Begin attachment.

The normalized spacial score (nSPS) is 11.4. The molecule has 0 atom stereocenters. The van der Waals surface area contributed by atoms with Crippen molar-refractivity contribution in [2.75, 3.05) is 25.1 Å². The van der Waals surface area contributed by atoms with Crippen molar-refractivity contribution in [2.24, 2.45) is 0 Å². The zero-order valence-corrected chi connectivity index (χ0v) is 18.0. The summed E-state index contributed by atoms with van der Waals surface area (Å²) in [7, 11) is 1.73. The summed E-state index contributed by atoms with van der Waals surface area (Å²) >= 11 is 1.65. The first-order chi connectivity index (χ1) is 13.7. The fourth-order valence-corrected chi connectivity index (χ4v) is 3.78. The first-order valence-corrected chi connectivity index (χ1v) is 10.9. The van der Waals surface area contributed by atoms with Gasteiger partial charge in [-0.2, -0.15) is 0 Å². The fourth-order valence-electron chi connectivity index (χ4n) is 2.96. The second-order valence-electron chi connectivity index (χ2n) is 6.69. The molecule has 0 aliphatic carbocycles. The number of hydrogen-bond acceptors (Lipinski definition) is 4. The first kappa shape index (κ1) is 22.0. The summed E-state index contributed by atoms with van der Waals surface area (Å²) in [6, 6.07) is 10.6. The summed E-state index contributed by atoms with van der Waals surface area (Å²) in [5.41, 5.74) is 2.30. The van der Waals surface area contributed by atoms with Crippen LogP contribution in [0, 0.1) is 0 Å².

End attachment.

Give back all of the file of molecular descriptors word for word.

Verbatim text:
The normalized spacial score (nSPS) is 11.4. The molecule has 0 atom stereocenters. The van der Waals surface area contributed by atoms with Crippen molar-refractivity contribution in [2.75, 3.05) is 25.1 Å². The van der Waals surface area contributed by atoms with Crippen molar-refractivity contribution in [2.24, 2.45) is 0 Å². The zero-order valence-corrected chi connectivity index (χ0v) is 18.0. The summed E-state index contributed by atoms with van der Waals surface area (Å²) in [7, 11) is 1.73. The summed E-state index contributed by atoms with van der Waals surface area (Å²) >= 11 is 1.65. The first-order chi connectivity index (χ1) is 13.7. The fourth-order valence-corrected chi connectivity index (χ4v) is 3.78. The first-order valence-corrected chi connectivity index (χ1v) is 10.9. The van der Waals surface area contributed by atoms with Gasteiger partial charge in [-0.2, -0.15) is 0 Å². The fourth-order valence-electron chi connectivity index (χ4n) is 2.96. The second-order valence-electron chi connectivity index (χ2n) is 6.69. The molecule has 0 aliphatic carbocycles. The number of hydrogen-bond acceptors (Lipinski definition) is 4. The first kappa shape index (κ1) is 22.0. The summed E-state index contributed by atoms with van der Waals surface area (Å²) in [6, 6.07) is 10.6. The summed E-state index contributed by atoms with van der Waals surface area (Å²) in [5.41, 5.74) is 2.30. The van der Waals surface area contributed by atoms with Crippen LogP contribution in [0, 0.1) is 0 Å².